Fun & Games

Trivia Games


Contact Us




John's Journal... Entry 241, Day 5


Give A Turkey To A Friend

Editor's Note: Global Positioning Systems (GPS) is a system of satellites that circle the earth and give off signals. Each GPS satellite transmits its precise location (position and elevation) and the start time of the transmission. A GPS receiver acquires the signal and then measures the interval between transmission and receipt of the signal to determine the distance between the receiver and the satellite-a process called ranging. Once the receiver has computed range for at least three satellites, the receiver's location on the surface of the earth can be determined. Each satellite transmits two types of data, almanac and ephemeris. Almanac data, general information on the location and health of each satellite on the constellation, can be collected from any satellite.

A receiver with a current almanac in its memory knows where in the sky to look for satellites, given its last known position and the time of day. Ephemeris data is the precise satellite positioning information that is used for ranging. Each satellite transmits its own ephemeris data. Both almanac and ephemeris data are required for a GPS receiver to locate and acquire satellites quickly and compute your position. GPS produces accuracies of about 27 yards or better, bringing you within visual range of a destination or a target. Most GPS receivers allow you to log waypoints, either by number or name, which remain in its memory until you either delete it or change it. Regardless of your distance from a waypoint, the computer can calculate the direction you need to travel and the distance from it. This week, Don Taylor, a longtime turkey hunter from Alabama, shares the experiences he's had hunting with his GPS receiver.

Sometimes a turkey hunter may want to give away a gobbler. He may have located a turkey and wants a friend to hunt it. Tell your friend the GPS coordinates for getting to that gobbler. Then your friend can log those coordinates into the memory of his receiver and "Navigate" to the spot where he can begin to call and hunt the tom. However, usually people give away turkeys because they can't take those turkeys themselves. I've often had tough-to-take toms I've wanted other hunters to bag to keep me from having to fight them every morning of turkey season and dream about them each night. Give this kind of gobbler to someone else to solve your problem. A GPS receiver will help you put your friend or enemy in a position to find and hunt this bad gobbler. I love to hunt all kinds of wild turkeys, particularly gobblers no one else has hunted. I like going deep into the woods where other hunters won't and hunting new land and turkeys in other states where I've never been before. But I don't enjoy getting lost.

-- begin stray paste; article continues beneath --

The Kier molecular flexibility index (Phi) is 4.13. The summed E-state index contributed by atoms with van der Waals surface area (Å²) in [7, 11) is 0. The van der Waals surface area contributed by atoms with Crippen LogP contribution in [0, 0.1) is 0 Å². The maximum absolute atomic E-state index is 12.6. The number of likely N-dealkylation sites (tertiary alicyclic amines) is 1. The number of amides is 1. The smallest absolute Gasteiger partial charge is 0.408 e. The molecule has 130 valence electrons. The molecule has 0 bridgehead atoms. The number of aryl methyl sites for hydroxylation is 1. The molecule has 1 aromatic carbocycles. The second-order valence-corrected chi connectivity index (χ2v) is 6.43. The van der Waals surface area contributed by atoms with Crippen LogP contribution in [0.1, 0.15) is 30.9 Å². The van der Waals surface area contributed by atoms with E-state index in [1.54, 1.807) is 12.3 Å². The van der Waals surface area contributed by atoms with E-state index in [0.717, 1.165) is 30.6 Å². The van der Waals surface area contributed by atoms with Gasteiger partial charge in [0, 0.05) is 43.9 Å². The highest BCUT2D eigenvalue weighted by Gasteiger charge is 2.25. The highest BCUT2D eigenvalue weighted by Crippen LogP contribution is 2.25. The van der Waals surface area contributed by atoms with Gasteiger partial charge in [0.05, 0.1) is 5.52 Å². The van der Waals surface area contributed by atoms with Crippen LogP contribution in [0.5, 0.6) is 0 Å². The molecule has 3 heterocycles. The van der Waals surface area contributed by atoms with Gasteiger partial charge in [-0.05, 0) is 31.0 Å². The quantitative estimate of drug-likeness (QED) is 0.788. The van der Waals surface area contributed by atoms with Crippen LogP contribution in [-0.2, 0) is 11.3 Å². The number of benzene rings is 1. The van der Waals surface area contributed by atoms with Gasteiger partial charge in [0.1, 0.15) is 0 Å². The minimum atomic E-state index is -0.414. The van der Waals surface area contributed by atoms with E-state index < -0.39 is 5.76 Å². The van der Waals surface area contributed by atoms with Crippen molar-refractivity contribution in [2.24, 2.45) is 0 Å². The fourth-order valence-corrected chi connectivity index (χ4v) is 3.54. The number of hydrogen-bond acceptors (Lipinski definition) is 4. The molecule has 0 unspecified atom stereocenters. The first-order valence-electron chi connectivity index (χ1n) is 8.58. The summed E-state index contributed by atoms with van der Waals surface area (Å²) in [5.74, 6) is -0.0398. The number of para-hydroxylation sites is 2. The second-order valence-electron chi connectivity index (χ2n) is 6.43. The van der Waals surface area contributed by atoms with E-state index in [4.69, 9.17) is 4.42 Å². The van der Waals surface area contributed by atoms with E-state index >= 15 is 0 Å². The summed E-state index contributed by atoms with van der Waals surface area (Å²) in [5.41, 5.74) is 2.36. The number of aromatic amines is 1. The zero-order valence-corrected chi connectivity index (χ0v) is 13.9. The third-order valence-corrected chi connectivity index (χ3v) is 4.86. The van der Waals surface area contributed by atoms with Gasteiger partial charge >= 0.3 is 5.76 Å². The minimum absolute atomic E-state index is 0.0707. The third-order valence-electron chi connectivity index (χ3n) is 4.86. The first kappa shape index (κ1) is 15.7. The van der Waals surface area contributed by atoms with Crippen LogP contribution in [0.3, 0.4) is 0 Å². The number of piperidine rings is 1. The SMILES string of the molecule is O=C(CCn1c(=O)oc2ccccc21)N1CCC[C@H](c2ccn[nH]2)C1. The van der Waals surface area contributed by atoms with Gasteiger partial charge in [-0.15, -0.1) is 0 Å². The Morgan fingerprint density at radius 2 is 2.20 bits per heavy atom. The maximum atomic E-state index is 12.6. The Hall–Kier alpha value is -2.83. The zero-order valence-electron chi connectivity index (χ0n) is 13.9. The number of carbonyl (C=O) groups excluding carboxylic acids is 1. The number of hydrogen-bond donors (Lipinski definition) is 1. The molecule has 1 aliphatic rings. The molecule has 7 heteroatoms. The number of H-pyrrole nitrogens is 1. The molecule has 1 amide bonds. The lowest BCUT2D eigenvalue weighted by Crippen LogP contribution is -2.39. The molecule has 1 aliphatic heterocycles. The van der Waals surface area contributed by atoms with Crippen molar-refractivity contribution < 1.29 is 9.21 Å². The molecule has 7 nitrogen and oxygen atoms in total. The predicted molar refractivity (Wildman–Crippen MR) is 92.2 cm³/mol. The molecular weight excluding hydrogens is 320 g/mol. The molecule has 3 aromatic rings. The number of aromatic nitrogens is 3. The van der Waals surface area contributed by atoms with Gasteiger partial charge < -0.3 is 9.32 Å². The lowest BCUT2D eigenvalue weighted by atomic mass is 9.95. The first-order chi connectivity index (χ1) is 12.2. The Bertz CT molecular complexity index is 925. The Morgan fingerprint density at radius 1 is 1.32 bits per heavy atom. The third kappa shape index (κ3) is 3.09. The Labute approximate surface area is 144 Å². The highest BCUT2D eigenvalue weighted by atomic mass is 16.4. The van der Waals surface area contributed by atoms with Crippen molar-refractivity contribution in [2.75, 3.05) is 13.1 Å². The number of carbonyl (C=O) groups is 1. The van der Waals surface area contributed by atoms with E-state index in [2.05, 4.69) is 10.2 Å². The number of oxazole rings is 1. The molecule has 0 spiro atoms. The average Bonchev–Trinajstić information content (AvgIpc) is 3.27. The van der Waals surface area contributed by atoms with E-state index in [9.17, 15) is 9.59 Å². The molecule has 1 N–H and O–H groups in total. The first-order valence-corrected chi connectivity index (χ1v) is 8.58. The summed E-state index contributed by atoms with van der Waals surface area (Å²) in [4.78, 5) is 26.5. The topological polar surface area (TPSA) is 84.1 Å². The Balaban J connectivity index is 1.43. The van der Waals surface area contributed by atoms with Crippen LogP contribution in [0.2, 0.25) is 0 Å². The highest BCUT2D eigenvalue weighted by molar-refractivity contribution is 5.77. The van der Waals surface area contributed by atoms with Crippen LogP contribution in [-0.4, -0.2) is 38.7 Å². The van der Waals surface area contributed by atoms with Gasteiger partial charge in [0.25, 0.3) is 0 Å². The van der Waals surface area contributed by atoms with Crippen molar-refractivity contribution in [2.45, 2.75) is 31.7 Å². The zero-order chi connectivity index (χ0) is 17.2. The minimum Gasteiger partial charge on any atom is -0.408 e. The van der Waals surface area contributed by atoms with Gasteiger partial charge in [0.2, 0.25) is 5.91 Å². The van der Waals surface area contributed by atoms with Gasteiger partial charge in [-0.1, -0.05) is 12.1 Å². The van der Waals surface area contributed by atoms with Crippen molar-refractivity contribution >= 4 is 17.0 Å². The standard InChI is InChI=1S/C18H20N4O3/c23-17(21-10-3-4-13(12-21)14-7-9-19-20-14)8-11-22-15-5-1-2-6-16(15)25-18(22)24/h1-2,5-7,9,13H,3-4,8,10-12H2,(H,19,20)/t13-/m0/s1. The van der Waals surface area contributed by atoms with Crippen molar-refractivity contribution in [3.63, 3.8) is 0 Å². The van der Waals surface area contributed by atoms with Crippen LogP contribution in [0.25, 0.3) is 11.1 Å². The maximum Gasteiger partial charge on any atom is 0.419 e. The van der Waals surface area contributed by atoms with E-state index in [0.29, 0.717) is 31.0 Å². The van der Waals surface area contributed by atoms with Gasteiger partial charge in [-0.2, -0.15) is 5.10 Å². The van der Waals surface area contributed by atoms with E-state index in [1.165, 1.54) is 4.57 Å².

The hand-held GPS receiver enables me to ...
* hunt further and deeper in wilderness areas day and night,
* hunt new land in different states and
* keep up with gobblers on the land I hunt often. To increase your chances of bagging more gobblers every year, plan to enlist satellites to help you hunt turkeys. And don't forget, you won't have to come home to a cold supper after being lost until after dark, if you'll use a GPS receiver.



Check back each day this week for more about SPACE-AGE GOBBLERS WITH DON TAYLOR ...

Day 1 - GPSing Albert
Day 2 - Be Lost No More
Day 3 - Hunt Non-Pressured Gobblers And Create A Hunting Plan Using Your GPS
Day 4 - The Slue-Foot Gobbler
Day 5 - Give A Turkey To A Friend

John's Journal